Our Lady of Lourdes and St. Bernadette

I am the Immaculate Conception . . .

IT IS MORE THAN 150 years since the birth of Bernadette Soubirous, the peasant girl whose visions led to the founding of the shrine at Lourdes in the foothills of the French Pyrenees. Nowadays four illuminated basilicas dominate the landscape, there are torchlight processions every day, and the shops are full of statuettes and relics. Five million pilgrims or religious tourists visit every year.


At the time of her vision Bernadette was fourteen years old and barely literate, and had to look after her younger brothers while her mother went out cleaning. On February 11, 1858, while Bernadette was out collecting wood with her sister Toinette and her friend Jeanne, they came to a place where the millstream joined the shallow river by a grotto at Massabielle. The other girls waded through the water, crying because it made their feet so cold. As Bernadette, a sickly, asthmatic girl, held back, she heard what she described as a roar. Later she reported: "I raised my head and looked towards the grotto. I saw a Lady dressed in white, wearing a white dress, a blue girdle and a yellow rose on each foot, the same color as the chain of her Rosary: the beads of her Rosary were white."

The vision was praying the Rosary. Bernadette took out her beads and did the same. The Lady beckoned but, when the girl dared not approach, she vanished. Toinette and Jeanne saw nothing and at first Bernadette did not tell them what she had seen but they got the story out of her and told her parents. The Soubirous family would not allow her to visit the grotto again, but the girl told her priest, Father Pomian, about the vision and he discussed it with the parish priest of Lourdes, Father Peyramale.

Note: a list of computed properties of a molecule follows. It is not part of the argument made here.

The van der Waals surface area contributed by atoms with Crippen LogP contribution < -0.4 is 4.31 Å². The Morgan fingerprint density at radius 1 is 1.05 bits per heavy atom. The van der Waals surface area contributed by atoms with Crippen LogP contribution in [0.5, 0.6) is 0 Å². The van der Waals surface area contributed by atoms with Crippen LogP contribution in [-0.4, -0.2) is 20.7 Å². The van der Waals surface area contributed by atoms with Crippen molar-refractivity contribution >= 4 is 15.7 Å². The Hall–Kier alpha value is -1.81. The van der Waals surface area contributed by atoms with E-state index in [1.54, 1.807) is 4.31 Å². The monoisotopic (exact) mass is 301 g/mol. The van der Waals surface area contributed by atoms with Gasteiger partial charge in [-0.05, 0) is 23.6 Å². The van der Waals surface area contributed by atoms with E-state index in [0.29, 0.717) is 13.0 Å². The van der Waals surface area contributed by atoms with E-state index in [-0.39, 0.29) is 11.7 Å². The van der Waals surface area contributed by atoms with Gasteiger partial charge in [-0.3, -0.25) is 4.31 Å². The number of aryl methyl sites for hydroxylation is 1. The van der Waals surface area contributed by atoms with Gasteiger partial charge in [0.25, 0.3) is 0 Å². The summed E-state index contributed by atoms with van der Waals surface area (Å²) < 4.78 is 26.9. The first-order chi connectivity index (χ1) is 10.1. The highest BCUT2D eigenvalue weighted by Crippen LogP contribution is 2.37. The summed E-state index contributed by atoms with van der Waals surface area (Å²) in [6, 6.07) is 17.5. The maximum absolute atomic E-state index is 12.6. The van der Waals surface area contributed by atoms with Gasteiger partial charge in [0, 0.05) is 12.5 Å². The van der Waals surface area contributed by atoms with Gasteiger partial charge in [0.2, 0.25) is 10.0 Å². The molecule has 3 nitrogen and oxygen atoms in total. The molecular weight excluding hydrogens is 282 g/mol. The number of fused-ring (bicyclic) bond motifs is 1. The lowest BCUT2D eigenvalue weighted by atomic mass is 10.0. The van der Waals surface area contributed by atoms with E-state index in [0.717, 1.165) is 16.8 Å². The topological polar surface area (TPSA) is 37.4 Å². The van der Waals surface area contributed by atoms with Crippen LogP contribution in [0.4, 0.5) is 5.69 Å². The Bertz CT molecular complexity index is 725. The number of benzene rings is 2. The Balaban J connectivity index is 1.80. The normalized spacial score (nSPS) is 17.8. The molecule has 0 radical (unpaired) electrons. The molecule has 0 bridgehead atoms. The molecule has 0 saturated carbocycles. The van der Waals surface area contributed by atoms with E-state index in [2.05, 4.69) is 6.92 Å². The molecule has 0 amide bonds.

On  February 14, a Sunday, Madame Soubirous relented. Bernadette took a bottle of holy water to the grotto and knelt down to say her Rosary. The Lady appeared again. Bernadette said, "I started throwing holy water at her and told her that if she came from God to stay, and if not to go." The vision smiled and bowed her head and as Bernadette was frightened, Our Lady disappeared. On the 18th Bernadette returned once more, this time with two adults, Madame Millat and Antoinette Peyret, "who advised me to take paper and ink and to ask her, if she had anything to say to me, to be so good as to write it down." The Lady appeared, said that what she had to say need not be written down, and asked Bernadette if she would come each day for a fortnight. Bernadette began to refer to the vision as Aquero, which means simply, 'It', and said that the Lady spoke in the Lourdes dialect, 'sweet and gentle', and not in French. On this third visit Aquero said, "I do not promise to make you happy in this world, but in the other."

According to Bernadette, between February 19 and March 4 "The vision appeared every day except one Monday and one Friday. She told me several times that I should tell the priests that a chapel should be built there and . . . I should pray for the conversion of sinners. She gave me three secrets which she forbade me to tell anyone."

Bernadette's account caused mixed reactions. The local police inspector interrogated her and tried to muddle her testimony, but could not: his notes of the interview have been preserved.

Some of the villagers were angry at him and threatened to break down the door if he would not release the girl.

Our Lady told Bernadette to drink from the spring-----a little muddy water that appeared from beneath the rock. Bernadette said, "I threw it away three times because it was so dirty, but the fourth time I was able to drink it . . .